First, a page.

Nobody In, Nobody Out

Growing up with 3 younger brothers, I often heard my mother say “Nobody In, Nobody Out” as she shut the door in the face of neighborhood kids knocking to find someone to play with. This occurred so often that at my mother’s wake one of the kids who grew up across the street from us and had experienced the door shutting many times, recounted “Nobody In, Nobody Out” as one of the most vivid memories he had of our family.

In early March an optimistic Dr. Anthony Fauci, director of the National Institute of Allergy and Infectious Diseases,  when asked about what measures he thought might be taken to contain the coronavirus, said “anything is possible” but added “I don’t think it would be as draconian as nobody in or nobody out.”

I emailed my brothers to ask if our mother was training us for a pandemic and suggested that if anyone asked about our childhood we could say we were periodically quarantined under draconian measures.

Now that so much of the world is living under ‘Nobody In, Nobody Out’ conditions, what if we saw those constraints are an opportunity to explore our personal boundaries?

A visual for defining your personal boundaries

Daring to set boundaries is about having the courage to love ourselves even when we risk disappointing others.”

Brene Brown

Since I remember things best if I have a visual reminder, I went to the creativity room at Arcadia and drew my personal space with a flexible boundary. That drawing is framed and hanging in my kitchen as a reminder to pay attention to my boundaries.

Shortly after my diagnosis, I spent three weeks at a German cancer clinic, Arcadia, which was an immensely healing experience. In a session with one of the doctors, Dr. Buttner, placed a 3 foot diameter yellow circle of fabric on the floor and asked me to stand on it, imagining that it represented my energy field. He then challenged my sense of personal space by moving closer from different angles, stepping into the circle with me, and pushing the edges in, all the while asking me how each movement felt. He then offered me a piece of purple fabric to create a boundary around it in whatever way felt safe to me.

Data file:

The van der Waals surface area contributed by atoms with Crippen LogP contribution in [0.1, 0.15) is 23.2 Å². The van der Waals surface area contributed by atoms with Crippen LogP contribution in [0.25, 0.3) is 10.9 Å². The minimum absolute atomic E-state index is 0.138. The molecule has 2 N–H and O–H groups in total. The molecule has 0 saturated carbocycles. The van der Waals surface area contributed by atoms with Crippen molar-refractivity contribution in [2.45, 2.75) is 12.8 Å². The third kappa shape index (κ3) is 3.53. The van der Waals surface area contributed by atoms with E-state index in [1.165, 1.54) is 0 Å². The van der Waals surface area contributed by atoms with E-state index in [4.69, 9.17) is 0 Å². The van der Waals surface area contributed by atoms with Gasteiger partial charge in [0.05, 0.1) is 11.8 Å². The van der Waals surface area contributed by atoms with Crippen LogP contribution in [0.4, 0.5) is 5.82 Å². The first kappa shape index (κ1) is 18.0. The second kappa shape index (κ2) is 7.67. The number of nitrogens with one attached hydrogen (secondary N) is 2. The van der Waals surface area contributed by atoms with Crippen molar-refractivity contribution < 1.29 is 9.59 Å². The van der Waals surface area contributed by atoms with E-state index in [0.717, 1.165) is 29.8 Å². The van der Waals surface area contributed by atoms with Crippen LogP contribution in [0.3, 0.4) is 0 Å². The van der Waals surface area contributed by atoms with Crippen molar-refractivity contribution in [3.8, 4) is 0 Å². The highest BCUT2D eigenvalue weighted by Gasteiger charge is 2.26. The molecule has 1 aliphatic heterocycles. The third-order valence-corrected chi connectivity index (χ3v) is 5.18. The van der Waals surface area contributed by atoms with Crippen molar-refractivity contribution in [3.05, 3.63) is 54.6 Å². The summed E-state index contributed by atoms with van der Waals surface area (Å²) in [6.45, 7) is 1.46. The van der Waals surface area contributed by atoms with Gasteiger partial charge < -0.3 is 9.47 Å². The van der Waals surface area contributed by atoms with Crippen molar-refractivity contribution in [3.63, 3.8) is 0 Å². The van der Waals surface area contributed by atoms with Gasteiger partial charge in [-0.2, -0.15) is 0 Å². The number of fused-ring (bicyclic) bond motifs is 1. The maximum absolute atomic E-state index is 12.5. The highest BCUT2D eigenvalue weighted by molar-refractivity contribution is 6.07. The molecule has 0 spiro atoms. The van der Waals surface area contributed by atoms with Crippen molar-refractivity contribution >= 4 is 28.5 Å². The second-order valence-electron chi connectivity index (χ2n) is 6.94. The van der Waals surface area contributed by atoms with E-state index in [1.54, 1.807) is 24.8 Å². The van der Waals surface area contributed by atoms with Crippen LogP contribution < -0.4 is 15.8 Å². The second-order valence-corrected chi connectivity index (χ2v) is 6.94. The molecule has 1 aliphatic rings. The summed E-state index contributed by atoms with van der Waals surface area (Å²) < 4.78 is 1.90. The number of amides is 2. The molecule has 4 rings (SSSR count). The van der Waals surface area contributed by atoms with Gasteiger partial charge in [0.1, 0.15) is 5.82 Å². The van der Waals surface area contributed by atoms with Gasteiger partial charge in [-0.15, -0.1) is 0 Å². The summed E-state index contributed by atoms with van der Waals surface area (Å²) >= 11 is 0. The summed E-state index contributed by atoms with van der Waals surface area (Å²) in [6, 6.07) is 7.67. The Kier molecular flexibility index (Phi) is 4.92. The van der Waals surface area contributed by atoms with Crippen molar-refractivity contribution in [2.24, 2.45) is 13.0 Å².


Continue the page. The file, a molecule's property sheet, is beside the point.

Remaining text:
Dr. Buttner explained that cancer patients often have a challenging time setting emotional-psychological boundaries. Cancer oversteps boundaries in one’s physical body. The coronavirus does as well, overwhelming one’s immune system and lungs.

Social distancing has created new physical boundaries for many of us. Whether sheltering in place with others or alone, reflecting on and redefining our emotional boundaries could be a positive outcome as we navigate this new territory.



  • where do you have good boundaries in your life that have worked for you?
  • Are there areas in our life that could use better boundaries? In your own behaviors or in relation to others or the world?
  • do you need more effective boundaries to not be overwhelmed by the constant barrage of coronavirus news?


to simulate your own boundaries and sense of personal space, find a 20 foot piece of string, rope, hose, and place it around you at a distance that feels safe. If you are quarantined alone, imagine what it feels like when people approach your space. If you are living with others, you can engage them in doing this with you. In the process you may learn more about one another that could help in future communications.